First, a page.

Personally, I've never grown so much or so fast as in the two years I've spent in Nagoya as a grad student. Learning a whole new set of cultural norms to navigate the intricacies of daily life in Japan alone has taken grit, perseverance, and no shortage of spur-of-the-moment vocabulary lessons. Even simple problems like fixing a power outage or finding cheap printing can turn into a physical, emotional, and financial puzzle for a non-native Japanese speaker on a student budget with no built-in family or friends nearby to rely on.
But if you're up for the extra challenge, I guarantee you'll come out a much more capable and confident person. And in exchange, you'll get a whole two to three years to travel, study, party, and make buddies from all over the world. So, if the prospect of getting a master's degree while building tons of character excites you, I say go for it!
That said, all the excitement in the world won't pay the rent. So how will you live to study another day as an empty-pocketed grad student? Happily, MEXT provides a monthly living stipend of ¥143,000 - ¥147,000, dropped directly into the Japan Post Bank account you'll open upon arrival. The small discrepancy depends on whether you're placed in a large metropolis where living is more expensive. For instance, since I live in Nagoya, the third largest city in Japan, I receive the maximum ¥147,000. You even get paid during school breaks when you're not actively taking classes, assuming you're still in Japan.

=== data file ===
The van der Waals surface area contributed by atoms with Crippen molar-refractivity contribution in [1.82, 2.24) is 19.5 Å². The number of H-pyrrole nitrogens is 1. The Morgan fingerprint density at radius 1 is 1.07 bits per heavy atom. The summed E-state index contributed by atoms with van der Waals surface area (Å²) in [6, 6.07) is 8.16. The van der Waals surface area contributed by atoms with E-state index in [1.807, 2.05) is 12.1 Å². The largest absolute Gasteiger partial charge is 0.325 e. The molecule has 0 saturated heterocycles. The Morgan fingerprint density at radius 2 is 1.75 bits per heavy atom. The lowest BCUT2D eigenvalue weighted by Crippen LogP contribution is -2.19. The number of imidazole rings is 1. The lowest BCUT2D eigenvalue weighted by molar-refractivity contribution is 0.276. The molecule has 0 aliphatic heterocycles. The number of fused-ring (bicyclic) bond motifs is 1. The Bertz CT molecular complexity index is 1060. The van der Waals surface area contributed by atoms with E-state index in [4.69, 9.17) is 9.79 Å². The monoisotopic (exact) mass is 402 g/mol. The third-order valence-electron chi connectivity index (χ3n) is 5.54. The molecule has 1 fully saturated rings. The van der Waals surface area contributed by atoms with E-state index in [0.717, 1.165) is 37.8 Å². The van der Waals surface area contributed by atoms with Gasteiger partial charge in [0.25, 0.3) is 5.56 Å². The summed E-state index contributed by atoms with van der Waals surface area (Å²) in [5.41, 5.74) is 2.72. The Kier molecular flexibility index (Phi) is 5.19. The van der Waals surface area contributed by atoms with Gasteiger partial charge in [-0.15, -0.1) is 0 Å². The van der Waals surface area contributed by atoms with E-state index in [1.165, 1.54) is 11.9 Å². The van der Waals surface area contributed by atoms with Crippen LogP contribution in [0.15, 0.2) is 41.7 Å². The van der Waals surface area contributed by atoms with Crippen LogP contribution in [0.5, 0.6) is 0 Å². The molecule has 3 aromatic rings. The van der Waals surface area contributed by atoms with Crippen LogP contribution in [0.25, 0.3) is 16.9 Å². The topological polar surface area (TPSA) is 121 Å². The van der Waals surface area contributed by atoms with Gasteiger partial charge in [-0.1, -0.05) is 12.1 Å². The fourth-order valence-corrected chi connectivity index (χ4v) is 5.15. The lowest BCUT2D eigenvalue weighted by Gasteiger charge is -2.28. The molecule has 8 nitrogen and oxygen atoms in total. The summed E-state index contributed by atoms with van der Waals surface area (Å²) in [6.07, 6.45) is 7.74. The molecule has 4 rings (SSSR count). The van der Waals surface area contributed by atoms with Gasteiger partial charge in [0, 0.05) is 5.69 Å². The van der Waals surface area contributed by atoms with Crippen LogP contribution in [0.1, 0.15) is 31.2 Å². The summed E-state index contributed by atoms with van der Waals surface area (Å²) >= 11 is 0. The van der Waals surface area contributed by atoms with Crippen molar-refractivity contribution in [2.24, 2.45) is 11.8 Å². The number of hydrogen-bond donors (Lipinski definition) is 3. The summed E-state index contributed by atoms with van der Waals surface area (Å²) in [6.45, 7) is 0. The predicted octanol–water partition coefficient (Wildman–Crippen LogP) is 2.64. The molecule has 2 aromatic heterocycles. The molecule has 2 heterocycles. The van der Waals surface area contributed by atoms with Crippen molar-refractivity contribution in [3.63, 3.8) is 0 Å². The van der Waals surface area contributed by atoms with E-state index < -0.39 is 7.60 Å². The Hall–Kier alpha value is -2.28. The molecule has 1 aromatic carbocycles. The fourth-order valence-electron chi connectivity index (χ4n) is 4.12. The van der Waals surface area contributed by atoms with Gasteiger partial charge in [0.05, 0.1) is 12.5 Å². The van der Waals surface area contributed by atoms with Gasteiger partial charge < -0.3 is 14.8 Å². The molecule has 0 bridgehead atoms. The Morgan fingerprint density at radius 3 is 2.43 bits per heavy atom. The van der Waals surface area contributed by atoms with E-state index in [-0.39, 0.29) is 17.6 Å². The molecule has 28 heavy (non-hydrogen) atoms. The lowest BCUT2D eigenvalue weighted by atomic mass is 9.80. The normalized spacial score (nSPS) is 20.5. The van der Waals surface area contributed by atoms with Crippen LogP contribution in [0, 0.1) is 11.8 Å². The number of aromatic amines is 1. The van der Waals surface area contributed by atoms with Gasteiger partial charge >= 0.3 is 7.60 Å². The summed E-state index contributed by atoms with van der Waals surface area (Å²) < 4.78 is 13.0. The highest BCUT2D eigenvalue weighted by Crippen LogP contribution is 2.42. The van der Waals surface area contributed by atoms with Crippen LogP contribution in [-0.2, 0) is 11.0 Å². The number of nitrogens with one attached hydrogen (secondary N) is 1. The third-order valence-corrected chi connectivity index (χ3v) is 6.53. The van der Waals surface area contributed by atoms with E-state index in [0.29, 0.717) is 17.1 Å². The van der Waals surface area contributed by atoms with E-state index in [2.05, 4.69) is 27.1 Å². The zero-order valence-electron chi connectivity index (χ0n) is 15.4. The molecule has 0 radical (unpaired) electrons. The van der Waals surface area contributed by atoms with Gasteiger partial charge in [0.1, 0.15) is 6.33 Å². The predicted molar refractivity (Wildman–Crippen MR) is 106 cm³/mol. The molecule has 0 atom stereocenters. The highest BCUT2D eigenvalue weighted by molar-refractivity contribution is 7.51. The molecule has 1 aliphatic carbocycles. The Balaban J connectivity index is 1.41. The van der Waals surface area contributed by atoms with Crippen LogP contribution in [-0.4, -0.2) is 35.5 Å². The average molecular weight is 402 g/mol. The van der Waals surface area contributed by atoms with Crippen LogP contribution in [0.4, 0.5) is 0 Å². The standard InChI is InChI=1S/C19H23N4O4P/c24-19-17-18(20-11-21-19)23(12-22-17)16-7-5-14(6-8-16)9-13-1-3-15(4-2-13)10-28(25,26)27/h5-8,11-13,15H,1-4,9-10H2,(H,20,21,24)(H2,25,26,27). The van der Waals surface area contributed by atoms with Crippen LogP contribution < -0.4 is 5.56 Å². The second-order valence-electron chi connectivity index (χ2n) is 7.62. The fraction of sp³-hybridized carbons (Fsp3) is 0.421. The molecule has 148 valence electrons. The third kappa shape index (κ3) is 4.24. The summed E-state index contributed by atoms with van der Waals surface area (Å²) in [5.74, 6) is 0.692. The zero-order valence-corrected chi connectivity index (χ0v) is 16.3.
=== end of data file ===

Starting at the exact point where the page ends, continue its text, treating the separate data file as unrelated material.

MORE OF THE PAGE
So how will you live to study another day as an empty-pocketed grad student? Happily, MEXT provides a monthly living stipend of ¥143,000 - ¥147,000.